Track sprinter Katy Marchant says that she has “never had a problem” with the culture at British Cycling, despite launching a scathing attack at the Great Britain Cycling Team’s coaching staff a year ago when she and Jess Varnish failed to qualify for the track sprint at the Rio Olympics.
In March last year, the pair came fifth in the event at the UCI Track Cycling World Championships in London to book a place in Brazil, but it was not enough to overhaul France in the qualification standings, costing the British riders a spot at the Games.
Speaking to the BBC immediately after that disappointment, Marchant insisted that chopping and changing the line-up during qualifying events to give less experienced riders a taste of top-level competition was to blame.
The 24-year-old from Leeds said at the time that she felt “a lot of frustration [and] disappointment,” and that she was “disappointed in the organisation."
She added: "We’re in this position through decisions of other people, not through any fault of our own."
Varnish was swiftly dropped from British Cycling’s world class performance programme, and the following month made the allegations of bullying and sexism against then technical director Shane Sutton that would help lead to the Australian’s departure.
Government funding agency UK Sport also ordered an independent review of the culture at the national team. The review panel’s report is now expected to be published next month, with the findings already causing sweeping changes to British Cycling’s top management.
Marchant did end up on the flight to Rio, taking bronze in the individual sprint – team mate Becky James clinched silver, and was also runner-up in the Keirin – and is heading to the UCI Track Cycling World Championships in Hong Kong this week.
She says that the comments she made 12 months ago in London were related solely to the team sprint qualification for Rio, and that the discrimination Varnish said she had been subjected to did not match her own experience.
“I had never had a problem with the culture,” Marchant said, reports Telegraph Sport. “Obviously at the World Champs last year there was a lot of disappointment, and there were some heated moments. Things got expressed maybe not the way that they should.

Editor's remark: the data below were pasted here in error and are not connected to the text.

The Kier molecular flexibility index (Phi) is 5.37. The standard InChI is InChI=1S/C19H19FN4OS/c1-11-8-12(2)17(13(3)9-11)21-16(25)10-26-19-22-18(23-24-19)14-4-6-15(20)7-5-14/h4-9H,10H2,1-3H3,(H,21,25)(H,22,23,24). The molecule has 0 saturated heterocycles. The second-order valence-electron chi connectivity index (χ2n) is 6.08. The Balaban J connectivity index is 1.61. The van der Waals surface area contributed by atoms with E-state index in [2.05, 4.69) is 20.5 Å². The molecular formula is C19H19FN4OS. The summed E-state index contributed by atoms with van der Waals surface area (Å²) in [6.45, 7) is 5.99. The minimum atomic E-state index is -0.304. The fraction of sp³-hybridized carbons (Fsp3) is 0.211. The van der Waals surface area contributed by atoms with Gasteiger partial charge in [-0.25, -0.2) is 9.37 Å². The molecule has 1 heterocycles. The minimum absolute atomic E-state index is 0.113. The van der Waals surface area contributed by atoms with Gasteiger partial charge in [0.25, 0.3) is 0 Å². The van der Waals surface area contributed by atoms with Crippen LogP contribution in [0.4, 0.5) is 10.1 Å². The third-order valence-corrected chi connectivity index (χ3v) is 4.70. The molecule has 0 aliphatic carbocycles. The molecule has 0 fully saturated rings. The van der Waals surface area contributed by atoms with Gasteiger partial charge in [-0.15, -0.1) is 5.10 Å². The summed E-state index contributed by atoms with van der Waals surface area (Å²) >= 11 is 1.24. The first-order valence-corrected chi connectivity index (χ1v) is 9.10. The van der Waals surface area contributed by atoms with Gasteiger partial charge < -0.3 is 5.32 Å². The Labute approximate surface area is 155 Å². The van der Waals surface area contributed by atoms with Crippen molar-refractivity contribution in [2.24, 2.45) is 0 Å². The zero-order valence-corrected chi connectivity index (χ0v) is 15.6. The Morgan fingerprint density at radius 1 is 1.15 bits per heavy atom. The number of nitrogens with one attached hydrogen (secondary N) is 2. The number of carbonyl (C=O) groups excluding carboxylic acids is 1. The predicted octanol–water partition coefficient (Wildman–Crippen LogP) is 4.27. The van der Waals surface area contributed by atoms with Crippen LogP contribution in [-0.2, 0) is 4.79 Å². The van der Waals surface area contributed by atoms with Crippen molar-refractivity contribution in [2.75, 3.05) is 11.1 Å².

“But as soon as I got back to training after the World Championships, I changed my focus from the team sprint and took it on to the individual events. And I tend to be a very focused person so I don’t find it difficult to block things out and move on.”
After winning their medals in Rio, both Marchant and James said they would be prepared to speak to the independent review panel in Sutton’s defence.
However, she has now revealed that she did not give evidence because she believed she had “nothing to say” to the panel.
Callum Skinner, who won gold at Rio in the team sprint and silver in the individual event said that the atmosphere within the national team now had improved.
He said: “I think the important thing is that going forward – as Katy said – it feels now like we’re in a happy place and the sport is moving forward for the better.
“I would encourage anyone who continues to speak out … to come down and see what the atmosphere is like now.
“I don’t think there’s a need for a continual cycle of the view after the view after the view.
The 24-year-old Scot added: “I think it’s just good to draw a line under it, make the changes that are necessary and move forward.”
Born in Scotland, Simon moved to London aged seven and now lives in the Oxfordshire Cotswolds with his miniature schnauzer, Elodie. He fell in love with cycling one Saturday morning in 1994 while living in Italy when Milan-San Remo went past his front door. A daily cycle commuter in London back before riding to work started to boom, he's been news editor at road.cc since 2009. Handily for work, he speaks French and Italian. He doesn't get to ride his Colnago as often as he'd like, and freely admits he's much more adept at cooking than fettling with bikes.